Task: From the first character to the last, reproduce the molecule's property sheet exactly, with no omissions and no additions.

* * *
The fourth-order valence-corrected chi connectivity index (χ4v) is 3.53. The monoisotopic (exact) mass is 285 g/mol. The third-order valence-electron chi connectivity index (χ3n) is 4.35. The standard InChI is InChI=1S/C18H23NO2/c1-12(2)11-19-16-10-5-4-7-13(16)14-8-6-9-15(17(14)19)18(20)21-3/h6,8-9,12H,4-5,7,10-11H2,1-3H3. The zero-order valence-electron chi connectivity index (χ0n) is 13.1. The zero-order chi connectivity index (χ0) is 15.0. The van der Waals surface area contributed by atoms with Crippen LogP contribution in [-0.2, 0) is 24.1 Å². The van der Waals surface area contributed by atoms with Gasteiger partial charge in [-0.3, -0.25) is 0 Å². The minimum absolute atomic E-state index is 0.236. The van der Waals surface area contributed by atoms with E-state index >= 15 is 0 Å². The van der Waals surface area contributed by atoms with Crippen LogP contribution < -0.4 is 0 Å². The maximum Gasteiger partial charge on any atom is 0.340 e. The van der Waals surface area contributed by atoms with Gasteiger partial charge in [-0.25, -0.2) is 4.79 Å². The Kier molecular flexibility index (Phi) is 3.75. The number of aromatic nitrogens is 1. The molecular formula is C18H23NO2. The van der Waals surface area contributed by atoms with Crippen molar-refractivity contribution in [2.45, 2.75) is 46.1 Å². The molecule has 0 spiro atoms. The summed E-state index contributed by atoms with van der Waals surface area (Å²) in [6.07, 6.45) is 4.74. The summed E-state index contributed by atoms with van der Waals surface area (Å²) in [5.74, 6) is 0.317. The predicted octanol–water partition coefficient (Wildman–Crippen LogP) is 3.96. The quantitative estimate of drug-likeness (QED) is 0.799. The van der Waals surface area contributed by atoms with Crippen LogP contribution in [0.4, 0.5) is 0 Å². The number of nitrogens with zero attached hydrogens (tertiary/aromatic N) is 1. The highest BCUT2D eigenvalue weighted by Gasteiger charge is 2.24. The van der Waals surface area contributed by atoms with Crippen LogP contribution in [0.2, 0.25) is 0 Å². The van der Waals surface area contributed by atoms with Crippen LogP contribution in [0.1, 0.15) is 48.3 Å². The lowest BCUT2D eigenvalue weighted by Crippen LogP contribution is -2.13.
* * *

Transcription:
The fourth-order valence-corrected chi connectivity index (χ4v) is 3.53. The monoisotopic (exact) mass is 285 g/mol. The third-order valence-electron chi connectivity index (χ3n) is 4.35. The standard InChI is InChI=1S/C18H23NO2/c1-12(2)11-19-16-10-5-4-7-13(16)14-8-6-9-15(17(14)19)18(20)21-3/h6,8-9,12H,4-5,7,10-11H2,1-3H3. The zero-order valence-electron chi connectivity index (χ0n) is 13.1. The zero-order chi connectivity index (χ0) is 15.0. The van der Waals surface area contributed by atoms with Crippen LogP contribution in [-0.2, 0) is 24.1 Å². The van der Waals surface area contributed by atoms with Gasteiger partial charge in [-0.3, -0.25) is 0 Å². The minimum absolute atomic E-state index is 0.236. The van der Waals surface area contributed by atoms with E-state index >= 15 is 0 Å². The van der Waals surface area contributed by atoms with Crippen LogP contribution < -0.4 is 0 Å². The maximum Gasteiger partial charge on any atom is 0.340 e. The van der Waals surface area contributed by atoms with Gasteiger partial charge in [-0.25, -0.2) is 4.79 Å². The Kier molecular flexibility index (Phi) is 3.75. The number of aromatic nitrogens is 1. The molecular formula is C18H23NO2. The van der Waals surface area contributed by atoms with Crippen molar-refractivity contribution in [2.45, 2.75) is 46.1 Å². The molecule has 0 spiro atoms. The summed E-state index contributed by atoms with van der Waals surface area (Å²) in [6.07, 6.45) is 4.74. The summed E-state index contributed by atoms with van der Waals surface area (Å²) in [5.74, 6) is 0.317. The predicted octanol–water partition coefficient (Wildman–Crippen LogP) is 3.96. The quantitative estimate of drug-likeness (QED) is 0.799. The van der Waals surface area contributed by atoms with Crippen LogP contribution in [0.4, 0.5) is 0 Å². The number of nitrogens with zero attached hydrogens (tertiary/aromatic N) is 1. The highest BCUT2D eigenvalue weighted by Gasteiger charge is 2.24. The van der Waals surface area contributed by atoms with Crippen LogP contribution in [0.2, 0.25) is 0 Å². The van der Waals surface area contributed by atoms with Crippen LogP contribution in [0.1, 0.15) is 48.3 Å². The lowest BCUT2D eigenvalue weighted by Crippen LogP contribution is -2.13.